The current guidelines for chronic noncancer pain management by the American Pain Society rec- ommends opioids as the therapeutic choice to lessen pain and/or recover physical and psychological functioning. However, misuse of opioids during pregnancy has become an alarming concern across the United States impacting the health of both the mother and newborn. Infants experiencing opioid with- drawal symptoms, also known as neonatal abstinence syndrome (NAS), are at higher morbidity risk and other long-term developmental risks that are yet to be understood. In this review, five quality studies were assessed and analyzed to make recommendations on methadone and morphine-derivative opioid use for chronic pain management in pregnant women. Methadone has proven to be an effective option for moderate to severe pain and relatively safer than other opioid choices if prescribed at a reduced dose of 30 mg daily for 7 weeks. Codeine can be selected for mild to moderate chronic pain management and should not exceed 60 mg every 4 hours for patients in the third trimester. However, it is inferior for pain relief compared to morphine, whereas methadone is comparable. Both dosing recommendations are expected to have decreased risk of NAS development compared to dosing used in literature.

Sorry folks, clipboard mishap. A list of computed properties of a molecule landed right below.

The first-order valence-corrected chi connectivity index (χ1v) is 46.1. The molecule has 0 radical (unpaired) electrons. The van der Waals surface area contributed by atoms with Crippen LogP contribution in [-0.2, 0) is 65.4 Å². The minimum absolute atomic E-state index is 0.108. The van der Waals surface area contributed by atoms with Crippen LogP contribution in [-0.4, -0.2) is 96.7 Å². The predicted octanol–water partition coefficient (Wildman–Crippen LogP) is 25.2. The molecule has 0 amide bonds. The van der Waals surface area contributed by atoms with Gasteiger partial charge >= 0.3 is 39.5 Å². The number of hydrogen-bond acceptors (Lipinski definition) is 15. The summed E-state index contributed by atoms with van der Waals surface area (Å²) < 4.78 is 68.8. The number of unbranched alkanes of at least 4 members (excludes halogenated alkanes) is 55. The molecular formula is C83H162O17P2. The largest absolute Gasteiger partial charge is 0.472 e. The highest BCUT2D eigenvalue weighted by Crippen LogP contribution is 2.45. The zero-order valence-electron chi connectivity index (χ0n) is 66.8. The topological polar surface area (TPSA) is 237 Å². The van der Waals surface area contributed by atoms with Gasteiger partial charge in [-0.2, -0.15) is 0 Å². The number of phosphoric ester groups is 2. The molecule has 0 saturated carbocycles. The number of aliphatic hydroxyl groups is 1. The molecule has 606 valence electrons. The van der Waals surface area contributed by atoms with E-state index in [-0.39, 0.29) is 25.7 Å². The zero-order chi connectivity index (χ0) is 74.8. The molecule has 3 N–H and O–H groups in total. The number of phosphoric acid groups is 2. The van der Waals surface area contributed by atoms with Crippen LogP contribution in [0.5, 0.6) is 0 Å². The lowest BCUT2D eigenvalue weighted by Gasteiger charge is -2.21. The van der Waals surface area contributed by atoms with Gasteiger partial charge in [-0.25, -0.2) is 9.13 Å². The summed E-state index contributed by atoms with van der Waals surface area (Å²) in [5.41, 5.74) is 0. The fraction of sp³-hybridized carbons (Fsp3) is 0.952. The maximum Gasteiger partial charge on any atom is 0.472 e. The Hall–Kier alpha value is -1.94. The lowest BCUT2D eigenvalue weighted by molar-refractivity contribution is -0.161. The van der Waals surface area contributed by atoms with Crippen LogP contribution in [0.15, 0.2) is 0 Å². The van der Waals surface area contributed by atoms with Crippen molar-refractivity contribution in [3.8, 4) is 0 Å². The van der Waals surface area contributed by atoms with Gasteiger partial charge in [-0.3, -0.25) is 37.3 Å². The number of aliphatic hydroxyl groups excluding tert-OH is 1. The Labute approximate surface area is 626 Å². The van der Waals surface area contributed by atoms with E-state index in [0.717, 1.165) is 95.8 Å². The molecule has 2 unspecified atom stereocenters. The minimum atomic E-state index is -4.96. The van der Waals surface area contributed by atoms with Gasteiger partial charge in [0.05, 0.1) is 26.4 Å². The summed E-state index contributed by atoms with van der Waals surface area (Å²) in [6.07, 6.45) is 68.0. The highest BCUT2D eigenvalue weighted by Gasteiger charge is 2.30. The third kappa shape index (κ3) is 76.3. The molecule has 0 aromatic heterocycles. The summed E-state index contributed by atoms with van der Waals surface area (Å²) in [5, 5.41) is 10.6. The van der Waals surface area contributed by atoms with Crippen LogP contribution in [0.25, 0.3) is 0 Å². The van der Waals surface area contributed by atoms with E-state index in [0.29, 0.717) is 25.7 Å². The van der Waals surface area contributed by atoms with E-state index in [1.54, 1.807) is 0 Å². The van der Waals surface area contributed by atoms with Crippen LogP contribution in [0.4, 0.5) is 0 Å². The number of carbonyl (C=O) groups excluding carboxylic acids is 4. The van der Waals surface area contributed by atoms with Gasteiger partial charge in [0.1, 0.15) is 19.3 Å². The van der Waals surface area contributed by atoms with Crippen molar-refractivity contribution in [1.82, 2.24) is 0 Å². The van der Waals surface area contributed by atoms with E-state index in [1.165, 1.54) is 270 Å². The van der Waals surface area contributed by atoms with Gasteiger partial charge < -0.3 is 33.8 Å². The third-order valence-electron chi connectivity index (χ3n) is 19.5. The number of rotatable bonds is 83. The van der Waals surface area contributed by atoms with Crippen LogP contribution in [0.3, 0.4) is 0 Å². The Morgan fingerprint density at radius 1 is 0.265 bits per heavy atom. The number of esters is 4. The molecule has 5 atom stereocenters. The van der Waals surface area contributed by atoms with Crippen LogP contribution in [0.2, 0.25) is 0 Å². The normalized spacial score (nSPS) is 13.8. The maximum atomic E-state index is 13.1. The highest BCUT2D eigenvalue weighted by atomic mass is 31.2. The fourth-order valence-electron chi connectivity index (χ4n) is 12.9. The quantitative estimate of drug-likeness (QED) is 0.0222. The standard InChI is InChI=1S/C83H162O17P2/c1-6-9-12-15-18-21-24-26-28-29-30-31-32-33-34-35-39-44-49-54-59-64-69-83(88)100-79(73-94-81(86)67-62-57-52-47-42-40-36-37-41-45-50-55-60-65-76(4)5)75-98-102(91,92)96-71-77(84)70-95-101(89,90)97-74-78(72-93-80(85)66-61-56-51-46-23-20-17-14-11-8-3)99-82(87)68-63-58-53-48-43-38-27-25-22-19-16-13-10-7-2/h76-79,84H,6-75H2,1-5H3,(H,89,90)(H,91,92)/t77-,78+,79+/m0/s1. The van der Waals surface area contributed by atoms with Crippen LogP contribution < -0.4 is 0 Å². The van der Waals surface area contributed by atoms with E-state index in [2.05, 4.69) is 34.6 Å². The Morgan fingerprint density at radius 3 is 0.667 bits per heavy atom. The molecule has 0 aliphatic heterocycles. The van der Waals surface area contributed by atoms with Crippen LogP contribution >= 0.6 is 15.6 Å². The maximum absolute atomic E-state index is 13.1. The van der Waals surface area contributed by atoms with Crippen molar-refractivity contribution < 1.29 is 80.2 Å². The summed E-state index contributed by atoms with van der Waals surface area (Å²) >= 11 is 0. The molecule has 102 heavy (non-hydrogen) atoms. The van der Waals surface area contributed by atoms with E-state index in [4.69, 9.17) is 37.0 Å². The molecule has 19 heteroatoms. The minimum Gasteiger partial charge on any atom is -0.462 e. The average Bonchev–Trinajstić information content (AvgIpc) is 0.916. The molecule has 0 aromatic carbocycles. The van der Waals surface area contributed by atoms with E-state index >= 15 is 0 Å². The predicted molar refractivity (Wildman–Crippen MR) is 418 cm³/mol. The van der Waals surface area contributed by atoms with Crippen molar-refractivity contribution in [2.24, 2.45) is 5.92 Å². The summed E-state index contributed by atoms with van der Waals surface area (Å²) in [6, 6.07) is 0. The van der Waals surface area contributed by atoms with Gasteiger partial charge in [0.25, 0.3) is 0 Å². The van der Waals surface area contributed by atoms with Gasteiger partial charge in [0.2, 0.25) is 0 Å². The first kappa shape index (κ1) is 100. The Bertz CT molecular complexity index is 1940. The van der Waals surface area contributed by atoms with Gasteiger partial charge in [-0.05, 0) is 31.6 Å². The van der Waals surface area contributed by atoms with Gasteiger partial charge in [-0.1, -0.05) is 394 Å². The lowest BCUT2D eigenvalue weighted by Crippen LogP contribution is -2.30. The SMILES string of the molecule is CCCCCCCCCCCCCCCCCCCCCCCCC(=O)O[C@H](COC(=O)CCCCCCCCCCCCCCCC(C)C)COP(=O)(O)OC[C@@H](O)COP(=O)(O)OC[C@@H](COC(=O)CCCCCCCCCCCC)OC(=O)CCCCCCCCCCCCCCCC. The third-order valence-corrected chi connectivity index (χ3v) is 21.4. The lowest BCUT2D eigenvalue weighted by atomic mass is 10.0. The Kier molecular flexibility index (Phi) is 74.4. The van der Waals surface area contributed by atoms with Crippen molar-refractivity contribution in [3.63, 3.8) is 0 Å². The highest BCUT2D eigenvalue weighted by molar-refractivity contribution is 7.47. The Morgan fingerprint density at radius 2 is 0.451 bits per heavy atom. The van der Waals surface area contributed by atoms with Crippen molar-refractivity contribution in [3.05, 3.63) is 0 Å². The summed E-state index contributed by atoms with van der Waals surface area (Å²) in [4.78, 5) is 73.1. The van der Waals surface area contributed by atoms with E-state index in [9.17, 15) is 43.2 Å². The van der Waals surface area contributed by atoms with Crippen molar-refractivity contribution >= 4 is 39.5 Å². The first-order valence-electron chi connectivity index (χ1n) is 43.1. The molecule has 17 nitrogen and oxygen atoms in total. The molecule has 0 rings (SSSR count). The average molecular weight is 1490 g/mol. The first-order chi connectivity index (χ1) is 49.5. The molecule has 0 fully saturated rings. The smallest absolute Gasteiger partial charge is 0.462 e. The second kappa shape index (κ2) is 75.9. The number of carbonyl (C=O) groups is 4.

Qiao Yang, Yue; Ding, Viki.
Opioid Use In Pregnant Women and its Effect on the Development of Neonatal Abstinence Syndrome in Newborns.
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